The start of our sailing season was interrupted by an unexpected almost fully paid vacation of 19 days/18 nights with a beautiful view of lake Kitaura, excellent food, coached workouts twice a day, and an attentive staff waiting on me 24/7. Unfortunately, the "resort" was a hospital and my "guide" was a doctor. On the bright side, I survived despite the odds, got a lot of reading done and lost 10 lbs - not that I recommend this kind of vacation.
So, last Sunday we were once again looking forward to sailing. As my diet has been modified, we skipped Mama's Kitchen this time and brought some sushi to eat in the new clubhouse. (Don't worry, we will still visit Mama's for lunch from time to time.)
We hadn't been to the harbor in months and discovered that the bungie cords I had used to hold the ends of the boat cover had rotted and there was lots of rainwater in the boat. We pulled all the loose bits out and went about scooping out the water and cleaning everything. Then we raised the mast and jib and got the main ready to be raised after launch. Meanwhile, a power boat named "Chico" was being launched and as it went over the hump of the ramp, the tension on the painter caused the stern to rise (in spite of the weight of its large outboard motor) and it became misaligned on the sendai (dolly).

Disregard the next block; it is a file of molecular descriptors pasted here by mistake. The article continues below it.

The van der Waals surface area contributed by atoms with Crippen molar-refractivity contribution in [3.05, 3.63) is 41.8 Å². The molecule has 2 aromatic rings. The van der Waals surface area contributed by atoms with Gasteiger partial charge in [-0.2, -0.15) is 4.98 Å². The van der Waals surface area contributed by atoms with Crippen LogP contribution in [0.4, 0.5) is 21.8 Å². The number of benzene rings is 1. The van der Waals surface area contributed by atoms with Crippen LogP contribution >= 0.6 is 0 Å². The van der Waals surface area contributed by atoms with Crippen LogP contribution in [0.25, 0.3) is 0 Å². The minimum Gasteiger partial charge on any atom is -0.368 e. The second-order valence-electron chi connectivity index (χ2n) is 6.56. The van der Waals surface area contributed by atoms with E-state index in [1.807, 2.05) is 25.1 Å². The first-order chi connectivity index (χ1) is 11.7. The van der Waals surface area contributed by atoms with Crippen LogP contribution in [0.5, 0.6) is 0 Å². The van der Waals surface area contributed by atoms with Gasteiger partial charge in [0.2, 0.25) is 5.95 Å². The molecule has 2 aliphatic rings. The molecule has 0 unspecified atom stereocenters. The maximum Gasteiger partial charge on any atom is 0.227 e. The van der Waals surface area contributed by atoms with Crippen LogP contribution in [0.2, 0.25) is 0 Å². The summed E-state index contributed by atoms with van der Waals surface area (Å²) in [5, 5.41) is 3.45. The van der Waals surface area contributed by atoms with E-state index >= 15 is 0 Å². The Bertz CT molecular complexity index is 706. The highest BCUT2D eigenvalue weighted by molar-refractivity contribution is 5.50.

Mr. Hakuta, the yacht harbor owner, got his forklift and tried to put things right, but a front wheel of the forklift got stuck in a pothole while a back wheel was dangerously on the edge of the steep bank of the lake's levy. Ygyzys!
As luck(?) would have it, the levy around the lake is being repaired and new embankment installed, so there is a lot of heavy equipment around. Both the power boat and the forklift were blocking the levy road, so the workers had little choice but to help.
While we were waiting for help to arrive, Mr. Hakuta brought the electric lift, used for moving boats around the parking area, over to Bluesette with the intent of launching us from the #2 ramp usually used by hand launched boats. Would you believe one of the wheels of our dolly was rusted solid and refused to budge? While Mr. Hakuta went to get a replacement wheel, Kimie suggested we call it a day. Mr. Hakuta had a lot on his plate already and frankly, I had done enough exercise for the day.
Soon, a back hoe arrived with a cable attached which was used as a crane to lift first the forklift and then the power boat. Meanwhile we put Bluesette back to bed ready for a new adventure on another day. Before leaving, I paid to have all four wheels replaced with new stainless steel ones. No sailing this day, just expenses. There is something to learn about sailing in there somewhere...
Once again here we are looking forward to the first sail of 2012. What could possibly go wrong?
Until next, sweet sailing.